Meet your future landlord: Thanks to the Federal Reserve and our own profligacy, Washington is looking to China to bail out the distressed mortgage industry.
It takes a mind better attuned than mine to the arcane science of high finance to understand why the Dow briefly crested 14,000 today (July 17). The mystery deepens considerably when items such as this are taken into account:
"[Homebuilders] declined after the National Association of Home Builders/Wells Fargo sentiment index fell this month to 24, the lowest since January 1991, from 28 in June. Readings less than 50 mean most respondents view conditions as poor."
For several years, the manic real estate/mortgage/refinancing industry has been the only engine keeping our consumer economy aloft. The Federal Reserve, the Power Elite's official counterfeiters since 1913, has done everything it can to keep the housing and re-fi bubble inflated, as the dollar's increasing decrepitude demonstrates.
The official rationale for the Federal Reserve -- whose officers don't have the cojones to be honest and brazen thieves -- is that they exist to regulate and rationalize the economy by exercising sober, adult authority over the banking system. R-i-i-i-i-i-ight. That's why they spent the last decade or so pumping out money and credit with the giddy enthusiasm of a prankster spiking the Prom punchbowl with Spanish Fly.
This led to years of promiscuous mortgage lending in which financial institutions would open their wallets on very short acquaintance to practically anybody, irrespective of his background or qualifications. As a result, countless people on both ends of such deals got screwed, and the economy is pregnant with awful possibilities. I'd elaborate on some of them, but I think I've overworked this metaphor already.
We can already see the expanding collapse of the "sub-prime" mortgage sector, which in some communities is undermining property values for conscientious homeowners and (odd as this might seem at first) abetting the growth of the police state. Not surprisingly, investors are bailing out of the sub-prime market.
Trying to stem that hemorrhage is a task assigned to Housing and Urban Development (HUD) Secretary Alphonso Jackson (who is nowhere near as cool as virtuoso bassist Alphonso Johnson -- and no, that's not Basil Fawlty on lead guitar, but rather a very young John Scofield).
Where does a US government official go these days in search of investment capital?
That's right -- Beijing.
"Hey, honey -- our new neighbors are here to throw a house-warming party!"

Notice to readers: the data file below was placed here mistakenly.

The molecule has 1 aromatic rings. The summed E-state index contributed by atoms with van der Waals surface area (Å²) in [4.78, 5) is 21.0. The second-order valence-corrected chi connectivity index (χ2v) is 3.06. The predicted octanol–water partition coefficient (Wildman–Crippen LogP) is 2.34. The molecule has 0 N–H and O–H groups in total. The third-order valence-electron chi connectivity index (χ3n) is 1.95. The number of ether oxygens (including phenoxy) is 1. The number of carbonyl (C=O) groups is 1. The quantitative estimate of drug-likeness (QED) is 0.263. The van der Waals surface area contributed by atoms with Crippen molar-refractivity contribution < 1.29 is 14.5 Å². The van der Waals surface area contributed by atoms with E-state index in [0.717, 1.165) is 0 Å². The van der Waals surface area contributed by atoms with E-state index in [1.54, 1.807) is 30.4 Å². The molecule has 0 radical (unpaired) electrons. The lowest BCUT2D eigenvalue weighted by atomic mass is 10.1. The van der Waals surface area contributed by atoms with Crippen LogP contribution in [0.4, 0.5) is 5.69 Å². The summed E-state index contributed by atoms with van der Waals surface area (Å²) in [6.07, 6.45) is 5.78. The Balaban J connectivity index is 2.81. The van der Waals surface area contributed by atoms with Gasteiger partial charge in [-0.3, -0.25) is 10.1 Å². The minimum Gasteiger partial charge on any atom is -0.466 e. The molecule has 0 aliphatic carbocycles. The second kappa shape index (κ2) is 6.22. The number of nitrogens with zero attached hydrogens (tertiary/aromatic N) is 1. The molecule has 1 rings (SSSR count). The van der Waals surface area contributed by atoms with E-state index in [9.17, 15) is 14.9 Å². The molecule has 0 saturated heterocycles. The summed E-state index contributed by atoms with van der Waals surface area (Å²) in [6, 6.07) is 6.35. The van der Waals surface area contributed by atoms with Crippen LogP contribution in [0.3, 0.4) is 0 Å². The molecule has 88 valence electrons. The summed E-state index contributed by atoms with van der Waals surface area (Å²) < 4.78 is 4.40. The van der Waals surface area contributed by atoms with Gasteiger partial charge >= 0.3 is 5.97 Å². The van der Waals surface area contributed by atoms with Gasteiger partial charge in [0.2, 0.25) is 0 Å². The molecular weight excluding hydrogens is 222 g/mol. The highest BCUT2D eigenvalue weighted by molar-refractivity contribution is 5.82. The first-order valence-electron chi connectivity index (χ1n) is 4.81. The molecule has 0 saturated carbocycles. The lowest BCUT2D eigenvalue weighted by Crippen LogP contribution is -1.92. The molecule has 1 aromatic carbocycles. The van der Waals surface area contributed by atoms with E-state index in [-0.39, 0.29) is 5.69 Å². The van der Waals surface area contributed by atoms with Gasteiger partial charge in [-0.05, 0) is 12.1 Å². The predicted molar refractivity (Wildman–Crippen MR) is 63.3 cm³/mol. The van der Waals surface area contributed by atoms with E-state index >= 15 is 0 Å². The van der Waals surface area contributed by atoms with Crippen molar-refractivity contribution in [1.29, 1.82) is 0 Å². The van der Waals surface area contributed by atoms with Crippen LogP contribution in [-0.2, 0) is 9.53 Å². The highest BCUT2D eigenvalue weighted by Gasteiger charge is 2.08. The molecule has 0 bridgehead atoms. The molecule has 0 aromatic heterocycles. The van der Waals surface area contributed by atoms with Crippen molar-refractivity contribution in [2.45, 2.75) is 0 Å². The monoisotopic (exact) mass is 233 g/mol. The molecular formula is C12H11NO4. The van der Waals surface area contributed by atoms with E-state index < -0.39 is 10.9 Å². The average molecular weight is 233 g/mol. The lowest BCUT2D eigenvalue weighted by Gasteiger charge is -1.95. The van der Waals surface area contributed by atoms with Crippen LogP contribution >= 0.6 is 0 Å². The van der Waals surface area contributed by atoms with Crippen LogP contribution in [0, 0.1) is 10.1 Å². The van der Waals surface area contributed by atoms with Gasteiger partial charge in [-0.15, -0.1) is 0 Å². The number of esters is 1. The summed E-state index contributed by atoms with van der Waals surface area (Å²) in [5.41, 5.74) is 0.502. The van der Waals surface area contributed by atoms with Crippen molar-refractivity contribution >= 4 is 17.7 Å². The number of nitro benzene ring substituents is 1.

His hat in his hand, Secretary Jackson took Mendicant Airlines to Beijing, seeking to persuade China's central bank "to buy more mortgage-backed securities after a surge in defaults by risky borrowers in the world's largest economy eroded demand for such instruments," reported Bloomberg News. Specifically, Jackson sought to sell the Chinese some securities issued by Ginnie Mae, a federally backed mortgage lender operating through HUD.
Ginnie Mae is a better investment than its better-known cousins Freddie Mac and Fannie Mae, Jackson insists, because HUD's mortgage association has the "full backing of the US government."
In other words: When Ginnie's mortgages go bad, Congress covers for them and gets the Fed to print up the "money" to cover the costs; other Government-Sponsored Enterprises (GSEs) such as Freddie and Fannie offer no such guarantees, even though they're widely believed to.
HUD is also seeking to sell mortgage securities to Chinese commercial banks, and Jackson intends to sign a "memorandum of understanding" on this matter with Chinese construction minister Wang Guangtao when he visits Washington in August.
Refinancing a mortgage with the First Bank of Mao is a little ... different. For some reason you have to agree to repaint your house in festive Proletarian red. The mortgage papers come bound in a little Red Book. And you have to sign with this huge ceremonial pen containing an embedded explosive charge.
Amazing as it may seem, as of June 2006, Beijing held over $107.5 billion in US mortgage securities. This is a trifling amount once it's understood that there is something on the order of $11.8 trillion in outstanding mortgages. But the bubble's collapse has just begun -- and Beijing is awash in cash. Although Washington is looking for Beijing's help to bail out its mortgage-granting GSEs, but given the extent to which the economy still depends on that sector, there's no reason to expect that our rulers would want the Chinese to stop there.
Until a "homeowner" pays off his mortgage, he's actually renting his home from the lending institution. I wouldn't be surprised if, several years hence, millions of American "homeowners" discovered that the "landlord" to whom they're making mortgage payments is the Chinese government.
A brief postscript....
Look, I'm aware that China has changed dramatically since the Cultural Revolution; in fact, according to friends and relatives who spend a considerable amount of time there, it has changed dramatically in just the last decade. While the Chinese government still describes itself as the vessel of "Marxism-Leninism-Maoism-Deng Xiaoping Thought," its commitment to global revolution is considerably weaker than that of the demented ideologues who surround the Dimwit-in-Chief. The Chinese themselves are astonishingly bright and admirably entrepreneurial. The regime, like governments everywhere, is run by some thoroughly nasty people. I would like to think that China is big enough and old enough that it can transcend Communism, but I'm not optimistic. I would love to be proven wrong.
And a personal request...
Please keep Korrin in your prayers. She is not doing well.
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